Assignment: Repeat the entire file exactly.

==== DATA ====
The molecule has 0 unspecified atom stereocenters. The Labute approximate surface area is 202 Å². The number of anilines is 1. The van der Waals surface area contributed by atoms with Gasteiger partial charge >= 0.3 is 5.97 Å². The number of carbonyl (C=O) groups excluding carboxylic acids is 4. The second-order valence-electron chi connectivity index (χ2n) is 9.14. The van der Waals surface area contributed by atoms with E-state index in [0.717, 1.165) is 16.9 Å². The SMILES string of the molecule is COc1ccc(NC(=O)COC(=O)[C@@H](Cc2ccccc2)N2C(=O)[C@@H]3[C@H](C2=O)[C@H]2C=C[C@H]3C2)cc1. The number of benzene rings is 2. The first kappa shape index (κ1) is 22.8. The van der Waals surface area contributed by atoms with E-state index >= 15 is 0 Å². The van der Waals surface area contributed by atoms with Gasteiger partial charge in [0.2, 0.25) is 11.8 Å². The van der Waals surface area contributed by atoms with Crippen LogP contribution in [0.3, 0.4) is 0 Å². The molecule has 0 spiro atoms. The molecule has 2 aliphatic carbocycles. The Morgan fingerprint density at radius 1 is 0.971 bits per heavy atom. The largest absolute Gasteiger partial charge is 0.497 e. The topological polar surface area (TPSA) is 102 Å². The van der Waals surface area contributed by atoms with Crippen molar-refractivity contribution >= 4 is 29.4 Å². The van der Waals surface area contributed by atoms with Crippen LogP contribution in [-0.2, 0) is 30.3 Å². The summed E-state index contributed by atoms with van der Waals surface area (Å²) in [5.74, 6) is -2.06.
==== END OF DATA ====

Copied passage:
The molecule has 0 unspecified atom stereocenters. The Labute approximate surface area is 202 Å². The number of anilines is 1. The van der Waals surface area contributed by atoms with Gasteiger partial charge >= 0.3 is 5.97 Å². The number of carbonyl (C=O) groups excluding carboxylic acids is 4. The second-order valence-electron chi connectivity index (χ2n) is 9.14. The van der Waals surface area contributed by atoms with E-state index in [0.717, 1.165) is 16.9 Å². The SMILES string of the molecule is COc1ccc(NC(=O)COC(=O)[C@@H](Cc2ccccc2)N2C(=O)[C@@H]3[C@H](C2=O)[C@H]2C=C[C@H]3C2)cc1. The number of benzene rings is 2. The first kappa shape index (κ1) is 22.8. The van der Waals surface area contributed by atoms with E-state index >= 15 is 0 Å². The van der Waals surface area contributed by atoms with Gasteiger partial charge in [0.2, 0.25) is 11.8 Å². The van der Waals surface area contributed by atoms with Crippen LogP contribution in [0.3, 0.4) is 0 Å². The molecule has 0 spiro atoms. The molecule has 2 aliphatic carbocycles. The Morgan fingerprint density at radius 1 is 0.971 bits per heavy atom. The largest absolute Gasteiger partial charge is 0.497 e. The topological polar surface area (TPSA) is 102 Å². The van der Waals surface area contributed by atoms with Crippen molar-refractivity contribution >= 4 is 29.4 Å². The van der Waals surface area contributed by atoms with Crippen LogP contribution in [-0.2, 0) is 30.3 Å². The summed E-state index contributed by atoms with van der Waals surface area (Å²) in [5.74, 6) is -2.06.